Planets from my house part 6

My night started off with thoughts of jazz and beer. Brother Thelonious is great for both.


Eventually I stayed up long enough to keep up with my latest hobby… Looking up. My kid calls Jupiter “daddy’s planet”, which lets me know the level of my geek is strong.

This may potentially be the last time I post about which planets I can see from my house. In general I feel the pictures I take with my iPhone does no justice to how cool I think this event is. The idea that I get to watch this pattern unfold before my very eyes is simply awesome. I think I’ll start saving up for a telescope. Perhaps my kid and I will enjoy looking up.Planets from my house part 6


Love this post, reminded me of why I love Charlie Parker. Lots of good stuff from Good Music Speaks.

Good Music Speaks


Charlie Parker


ParkerI still remember the first time I heard a recording by Charlie Parker.  I was 15 years old and the band director at the school was going to teach us to play “Billie’s Bounce”, or at least the melody of the tune.  I don’t know what I thought Jazz was before I heard that record, but my brain soon learned, once I listened to the alto saxophone of Charlie Parker.  My ears could barely listen fast enough to hear what was happening, I simply could not imagine someone who could play like that, let alone improvise as he went along.  Simply put, it was a musical epiphany.

Charlie Parker, “Billie’s Bounce”

That day set me on a listening quest that led me from Bird to Diz, Miles, Monk, Clifford Brown, Coltrane, and on and on.  I bathed in bebop, tuned my radio to the jazz music…

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Clark Terry RIP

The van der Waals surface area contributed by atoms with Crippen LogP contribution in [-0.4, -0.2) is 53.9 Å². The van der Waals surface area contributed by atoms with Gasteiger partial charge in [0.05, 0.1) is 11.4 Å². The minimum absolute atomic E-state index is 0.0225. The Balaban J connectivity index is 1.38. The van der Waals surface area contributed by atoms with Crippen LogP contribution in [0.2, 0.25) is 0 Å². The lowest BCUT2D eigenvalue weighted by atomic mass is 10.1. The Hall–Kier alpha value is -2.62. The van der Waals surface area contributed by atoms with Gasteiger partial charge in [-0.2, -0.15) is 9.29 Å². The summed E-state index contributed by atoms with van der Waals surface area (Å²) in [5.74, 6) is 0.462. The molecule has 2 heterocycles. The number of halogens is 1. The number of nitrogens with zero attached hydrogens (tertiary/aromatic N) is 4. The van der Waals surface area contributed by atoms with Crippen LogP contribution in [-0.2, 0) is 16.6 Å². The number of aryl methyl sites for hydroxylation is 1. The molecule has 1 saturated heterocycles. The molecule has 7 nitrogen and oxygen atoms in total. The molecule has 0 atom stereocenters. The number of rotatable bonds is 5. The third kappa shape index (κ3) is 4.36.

One of my favorite moments as a trumpet student was listening to Clark Terry warm up back stage before a performance. He is also responsible for helping to shape my view of music and becoming a musician. In a master class his quote to the class about improvisation was “first you must imitate, then you can innovate.” As a young musician I thought I should apply this to every facet of music in my life.

He was amazing.



NPR’s – A Blog Supreme has a great piece about him and his career.

NPR – Clark Terry

Miles Davis on my mind

While having a conversation with a students I said “I’m not the biggest Maynard Ferguson fan in the world, but I really like his recording of I Can’t Get Started With You.” The student gave the impression that there are not enough Maynard fans around here, and that we worship Miles Davis. I looked at him and smiled and said “Yeah, Miles…can’t say enough about him”. The students then went on to say that he thought Miles Davis was cool but “he was so bad at the trumpet”. I smiled again and went on to tell the student that there is a misconception about Miles Davis the trumpeter that is simply not true. Miles Davis is not a bad trumpeter.
In my opinion one of the greatest things about Miles Davis is his sound. As a young student I heard his recordings and thought to myself, I can sound like that. I did my best to mimic his playing on the Kind Of Blue recordings with a fair amount of success. After those tunes I didn’t try to play any more of his transcriptions, I thought I could move on to more technical solos…and I did. A few years later a trumpeter I was studying with assigned some Miles Davis transcriptions. I didn’t think anything of it; so l listened to the recording and started playing along and figured out that I couldn’t keep up with Miles. I found a written out transcription of the solo and started working on it.
The next week I went to my lesson a told my teacher of the trouble I had with playing these transcriptions. He basically said, “yeah…Miles Davis was a bad ass trumpeter and people don’t give him enough credit.” He could play in every register, and at any dynamic with the same clear tone. He was such a giant in the development of jazz that we overlook the way he played his instrument. I think this is a misconception we need to correct.

I am currently listening to this album while I write.

Miles Ahead